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Trump supporters split from conservatives

New poll find those who voted for Trump lean towards leaving most government agencies and departments alone.  

When it comes to campaign rhetoric transforming into political reality, a new survey sheds light on what self-identified Trump supporters want the newly elected president to do with his new executive power.

A majority of voters that supported President-elect Donald Trump want to keep or grow government funding across a wide range of federal agencies and issue areas in a break with traditional conservative cuts, according to a new Glover Park Group (GPG) poll conducted by Morning Consult.

The poll, conducted online from Dec. 11-13 among 2,000 self-identified Trump voters nationwide, is the first since the election to deeply examine the policy views of these voters on a wide variety of issues the president-elect and the new Congress will face as they prepare to take office.

Trump made a strong campaign push on his views on trade. Trade I believe is the one area where agriculture has a lot of selling to do with the next administration on the importance of trade. Trump voters are fairly evenly split on trade, with 44% saying foreign trade is an opportunity and 41% saying it’s a threat.

A majority of those surveyed (51%) said the U.S. should withdraw from the North American Free Trade Agreement (NAFTA). Only 26% said the U.S. should stay in NAFTA, while 23% said they were unsure. A solid majority (72%) feel that Trump will have a positive impact on the U.S. ability to do business globally.

Trump voters also lean towards leaving most, but not all, government agencies and departments alone. The survey found that 46% of respondents feel the U.S. Department of Agriculture should be left alone, while 15% said its power should be expanded. Only 1% said it should be eliminated and 24% said its power should be limited.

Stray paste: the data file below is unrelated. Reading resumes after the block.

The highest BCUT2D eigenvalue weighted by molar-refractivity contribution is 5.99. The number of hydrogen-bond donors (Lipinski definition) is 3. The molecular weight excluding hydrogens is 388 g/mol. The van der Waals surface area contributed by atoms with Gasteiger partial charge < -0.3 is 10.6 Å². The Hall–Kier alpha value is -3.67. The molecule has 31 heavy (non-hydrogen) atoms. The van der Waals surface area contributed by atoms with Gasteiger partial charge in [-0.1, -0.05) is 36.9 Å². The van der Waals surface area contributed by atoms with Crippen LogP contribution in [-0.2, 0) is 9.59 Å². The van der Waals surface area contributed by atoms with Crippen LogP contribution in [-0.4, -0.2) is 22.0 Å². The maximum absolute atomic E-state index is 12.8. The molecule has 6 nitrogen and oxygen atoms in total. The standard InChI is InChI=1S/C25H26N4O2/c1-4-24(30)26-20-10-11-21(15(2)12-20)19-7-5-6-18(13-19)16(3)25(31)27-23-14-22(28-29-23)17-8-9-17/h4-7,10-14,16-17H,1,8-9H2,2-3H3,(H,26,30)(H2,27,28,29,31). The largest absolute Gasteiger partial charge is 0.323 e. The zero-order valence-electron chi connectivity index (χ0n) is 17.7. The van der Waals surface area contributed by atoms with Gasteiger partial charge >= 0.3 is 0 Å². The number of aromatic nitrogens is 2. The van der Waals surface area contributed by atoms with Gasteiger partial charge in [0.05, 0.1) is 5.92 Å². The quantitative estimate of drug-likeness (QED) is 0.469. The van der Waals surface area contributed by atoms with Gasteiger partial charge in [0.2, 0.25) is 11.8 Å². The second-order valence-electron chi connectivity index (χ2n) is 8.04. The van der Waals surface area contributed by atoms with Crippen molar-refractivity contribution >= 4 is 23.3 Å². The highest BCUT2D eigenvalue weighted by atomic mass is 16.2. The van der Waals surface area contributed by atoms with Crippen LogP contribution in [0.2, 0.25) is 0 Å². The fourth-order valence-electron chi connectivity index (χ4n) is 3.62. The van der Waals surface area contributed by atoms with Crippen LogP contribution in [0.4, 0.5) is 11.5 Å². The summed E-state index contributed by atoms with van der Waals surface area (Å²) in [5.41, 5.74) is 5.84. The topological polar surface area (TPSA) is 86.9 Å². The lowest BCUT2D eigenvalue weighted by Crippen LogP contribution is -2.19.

The Environmental Protection Agency, another sore spot in rural America, had 34% say its powers should be limited, while 32% said the agency should be left alone. Only 10% of respondents said EPA’s powers should be expanded.

Among the highlights related to government spending, voters who supported President-elect Trump said they want to increase spending on immigration enforcement, the military, homeland security, infrastructure and Social Security. They also believe spending levels should be maintained for environmental protection and conservation, renewable energy and farm subsidies.

And the two areas they want to decrease spending? Foreign aid and welfare.

Trump has promised to spend $1 trillion on infrastructure development such as roads, bridges and airports over a 10-year period. The survey found 53% said this is the right amount, while 20% said it was too much and another 11% said it was not enough.

Despite Trump’s criticism of climate change, and naming many members to his cabinet with the same views, 55% percent support upholding current climate change policies, while 30% say the U.S. should implement policies that go even further.

The survey also asked the role the government should take related to food labeling. An estimated 70% of respondents felt government should be doing more to ensure transparency and consistency across claims like “healthy,” “organic,” “natural” or “antibiotic free.”


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